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Human Biology (BIO 100) Week 1 Class Notes

by: snufkin

Human Biology (BIO 100) Week 1 Class Notes Biol 100

Marketplace > San Francisco State University > Biology > Biol 100 > Human Biology BIO 100 Week 1 Class Notes
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About this Document

Week 1 lecture notes from BIO 100 (Human Biology course) going over the characteristics of living things, scientific method, structures of atoms, and radioactive isotopes.
Human Biology
Lynne Dowdy
Class Notes
Biology, HumanBiology, atoms, radioactiveisotopes




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This 4 page Class Notes was uploaded by snufkin on Saturday September 3, 2016. The Class Notes belongs to Biol 100 at San Francisco State University taught by Lynne Dowdy in Fall 2016. Since its upload, it has received 143 views. For similar materials see Human Biology in Biology at San Francisco State University.


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Date Created: 09/03/16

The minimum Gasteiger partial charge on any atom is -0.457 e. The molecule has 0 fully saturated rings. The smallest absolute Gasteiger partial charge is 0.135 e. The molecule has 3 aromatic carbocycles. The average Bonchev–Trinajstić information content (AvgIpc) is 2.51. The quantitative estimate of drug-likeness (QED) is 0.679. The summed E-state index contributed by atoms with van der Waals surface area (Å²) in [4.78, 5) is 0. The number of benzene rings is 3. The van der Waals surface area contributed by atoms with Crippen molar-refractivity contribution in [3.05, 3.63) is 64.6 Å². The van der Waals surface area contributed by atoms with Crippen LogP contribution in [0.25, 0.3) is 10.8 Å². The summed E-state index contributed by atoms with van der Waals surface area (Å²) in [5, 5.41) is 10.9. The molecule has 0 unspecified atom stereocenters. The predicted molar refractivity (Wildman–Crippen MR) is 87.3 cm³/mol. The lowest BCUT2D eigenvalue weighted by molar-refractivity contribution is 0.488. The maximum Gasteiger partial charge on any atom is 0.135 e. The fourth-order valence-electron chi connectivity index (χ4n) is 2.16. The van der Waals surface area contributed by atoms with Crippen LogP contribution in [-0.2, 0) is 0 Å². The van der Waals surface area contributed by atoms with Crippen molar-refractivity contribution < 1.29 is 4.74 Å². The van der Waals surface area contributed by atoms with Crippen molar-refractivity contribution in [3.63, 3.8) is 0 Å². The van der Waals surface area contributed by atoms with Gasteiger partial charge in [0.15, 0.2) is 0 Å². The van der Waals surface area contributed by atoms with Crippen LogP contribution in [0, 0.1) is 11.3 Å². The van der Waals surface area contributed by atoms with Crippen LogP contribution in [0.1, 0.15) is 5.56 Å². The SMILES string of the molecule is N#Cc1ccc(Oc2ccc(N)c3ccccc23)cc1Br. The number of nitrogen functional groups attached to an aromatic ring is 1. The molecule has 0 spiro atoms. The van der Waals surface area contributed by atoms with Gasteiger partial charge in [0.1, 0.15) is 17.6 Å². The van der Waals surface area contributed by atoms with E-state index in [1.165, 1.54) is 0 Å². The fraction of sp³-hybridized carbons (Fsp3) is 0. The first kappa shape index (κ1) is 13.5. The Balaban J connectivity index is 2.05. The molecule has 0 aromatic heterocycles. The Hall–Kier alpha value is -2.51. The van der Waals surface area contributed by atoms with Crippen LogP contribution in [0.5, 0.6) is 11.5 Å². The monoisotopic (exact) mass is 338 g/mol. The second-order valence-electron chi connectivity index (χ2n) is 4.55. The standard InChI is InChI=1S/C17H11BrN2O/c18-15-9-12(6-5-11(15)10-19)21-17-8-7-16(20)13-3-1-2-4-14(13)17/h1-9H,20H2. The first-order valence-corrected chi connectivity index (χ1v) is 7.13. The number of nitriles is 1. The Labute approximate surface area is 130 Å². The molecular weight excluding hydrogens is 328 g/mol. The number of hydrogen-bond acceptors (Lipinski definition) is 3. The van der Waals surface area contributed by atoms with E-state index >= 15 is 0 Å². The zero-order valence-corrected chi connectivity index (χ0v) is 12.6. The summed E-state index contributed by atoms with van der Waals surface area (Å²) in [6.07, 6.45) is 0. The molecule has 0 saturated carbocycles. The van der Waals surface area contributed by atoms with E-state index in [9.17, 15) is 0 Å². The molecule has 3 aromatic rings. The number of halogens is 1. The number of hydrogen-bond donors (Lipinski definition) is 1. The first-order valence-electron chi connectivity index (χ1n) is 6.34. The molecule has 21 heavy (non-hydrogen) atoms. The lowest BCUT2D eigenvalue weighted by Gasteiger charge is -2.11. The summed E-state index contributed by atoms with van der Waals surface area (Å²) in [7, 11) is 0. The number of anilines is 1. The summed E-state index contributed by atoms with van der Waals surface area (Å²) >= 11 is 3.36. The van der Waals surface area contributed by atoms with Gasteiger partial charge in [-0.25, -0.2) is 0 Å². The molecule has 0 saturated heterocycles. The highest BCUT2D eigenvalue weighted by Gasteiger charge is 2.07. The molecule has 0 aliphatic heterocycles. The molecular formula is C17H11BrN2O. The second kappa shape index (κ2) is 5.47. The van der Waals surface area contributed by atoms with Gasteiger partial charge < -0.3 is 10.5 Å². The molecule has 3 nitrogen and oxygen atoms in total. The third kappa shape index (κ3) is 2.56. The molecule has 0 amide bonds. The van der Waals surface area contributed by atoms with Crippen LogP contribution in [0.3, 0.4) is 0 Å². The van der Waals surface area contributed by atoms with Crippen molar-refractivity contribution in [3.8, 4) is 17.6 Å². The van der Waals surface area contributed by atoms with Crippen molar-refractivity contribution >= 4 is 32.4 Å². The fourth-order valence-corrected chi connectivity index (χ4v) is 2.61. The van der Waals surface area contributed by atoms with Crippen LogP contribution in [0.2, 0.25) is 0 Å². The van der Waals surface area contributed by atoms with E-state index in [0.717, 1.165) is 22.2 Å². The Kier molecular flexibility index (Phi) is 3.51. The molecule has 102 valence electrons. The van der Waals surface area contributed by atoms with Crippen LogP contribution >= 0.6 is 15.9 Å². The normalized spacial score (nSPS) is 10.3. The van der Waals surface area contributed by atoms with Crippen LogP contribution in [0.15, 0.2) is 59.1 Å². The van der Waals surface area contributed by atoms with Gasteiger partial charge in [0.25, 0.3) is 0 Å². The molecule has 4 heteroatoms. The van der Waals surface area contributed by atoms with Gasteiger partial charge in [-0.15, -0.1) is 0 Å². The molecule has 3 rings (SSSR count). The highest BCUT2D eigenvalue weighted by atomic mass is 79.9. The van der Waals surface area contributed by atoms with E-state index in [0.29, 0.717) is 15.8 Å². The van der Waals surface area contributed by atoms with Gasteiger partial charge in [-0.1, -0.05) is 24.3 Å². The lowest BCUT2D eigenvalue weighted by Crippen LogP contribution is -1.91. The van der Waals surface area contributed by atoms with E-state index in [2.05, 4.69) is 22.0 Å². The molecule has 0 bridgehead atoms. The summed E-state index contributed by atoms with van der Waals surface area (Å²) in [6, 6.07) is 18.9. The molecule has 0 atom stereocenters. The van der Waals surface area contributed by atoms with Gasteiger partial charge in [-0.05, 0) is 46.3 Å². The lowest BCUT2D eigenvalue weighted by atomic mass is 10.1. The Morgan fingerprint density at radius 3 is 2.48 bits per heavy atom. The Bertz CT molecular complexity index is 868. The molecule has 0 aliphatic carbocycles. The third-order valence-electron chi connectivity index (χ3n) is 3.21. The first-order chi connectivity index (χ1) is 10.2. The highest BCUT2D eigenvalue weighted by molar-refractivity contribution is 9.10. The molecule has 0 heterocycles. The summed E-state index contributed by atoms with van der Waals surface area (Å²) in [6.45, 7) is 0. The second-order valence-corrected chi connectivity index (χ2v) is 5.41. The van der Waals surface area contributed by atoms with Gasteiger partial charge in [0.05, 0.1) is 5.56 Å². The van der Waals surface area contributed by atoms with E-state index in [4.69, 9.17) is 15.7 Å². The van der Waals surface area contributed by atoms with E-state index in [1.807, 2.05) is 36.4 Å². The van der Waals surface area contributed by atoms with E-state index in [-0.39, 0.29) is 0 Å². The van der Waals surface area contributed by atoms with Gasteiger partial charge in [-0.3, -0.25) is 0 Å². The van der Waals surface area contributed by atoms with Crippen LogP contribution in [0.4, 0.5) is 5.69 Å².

Biology Notes: Week 1    Characteristics of living things:    1) Highly organized layers of structure  ­all living things are made up of atoms  ­CHNO are elements that make up 97% of humans  ­cells are the basic unit of life  ­there are 200 different types of cells in the human body  ­​atom →molecule →cell →tissue →organ →organ system  o ​                 ​→organism        ​2)  Homeostasis (“stay the same”)­ process of maintaining a relatively    s  ​  ​ table internal environment     ­ex. blood sugar, temperature, water levels  ­when the body temperature gets too hot, the body creates  fucky​  sweat which evaporates and cools down the body. The body  fucky​  also redirects blood flow to the surface of the skin, the the  fucky  ​blood brings heat close to the skin to help the sweat evaporate.  ­when the body temperature gets too cold, the body shivers;  fucky​  this is the muscles contracting to generate heat. The body also  fucky​  redirects blood flow to the core to keep the important organs  fucky​  alive. Metabolic processes also slow down to conserve energy.        ​ )  Growth  ­all living things increase in size       ​4)  Metablosim     ­the chemical reactions that control break down of food, growth,  ­­­­­­­­​ ormones, etc.       5)  Responsiveness to stimuli  ­how the organism reacts to different stimulants         6)  Reproduction  ­all living things make copies of themselves (pass down DNA)      ​ 7)  Evolution  ­genetic change in a population over time        Scientific Method:    Observations  → Hypothesis  → Experiment/ Results  → Conclusion  →  Scientific Theory    ­Good studies are blind studies, where the participants don’t know what  group they are in to prevent psychological bias (ex. When testing which  medicine is better, the control group is given a ​placebo  ​ pill­ a medicine that  doesn’t actually do anything)    ­Double blind studies are the best, where the scientists don’t know which  participants are in what group and is kept track by a third party    ­Studies should be done with a large sample size    ­Studies should be repeated to make sure of the results          Atoms        ­Protons and neutrons are considered “heavy” particles, while electron are  considered “light” particles    Atomic number­ number of protons  Atomic mass­ number of protons + number of neutrons  Ion­ charged atom  Isotope​­ atoms with the same number of protons, but different number of  neutrons (ex. Carbon 12 is the most common form of Carbon which has 6  protons and 6 neutrons, but Carbon 14 has 6 protons and 8 neutrons)    Uses for Radioactive Isotopes:    1) Tracer molecules ​(in research)    2) Smoke detectors    3) Pacemakers ​(though most now run on battery)    4) Diagnose diseases  ­for example, someone with irregular problems may have  ­­­­­­­­­­­­­­­­­​thyroid related problems. To check the thyroid, certain  isotopes ​­­­­­­­­­­­­­­­­­​of Iodine may be used to diagnose thyroid  malfunction.  *thyroid gland­ located in the neck, and releases hormone  ­­­­­­­­­­­­­­­­­​(chemical messengers) that control speed of metabolism.  ­­­­­­­­­­­­­­­­­​Hormones require Iodine    5) Treat diseases  ­for example, radiation from certain radioactive isotopes may be  ­­­­­­­­­­­­­­­­​ sed to kill cancer cells       


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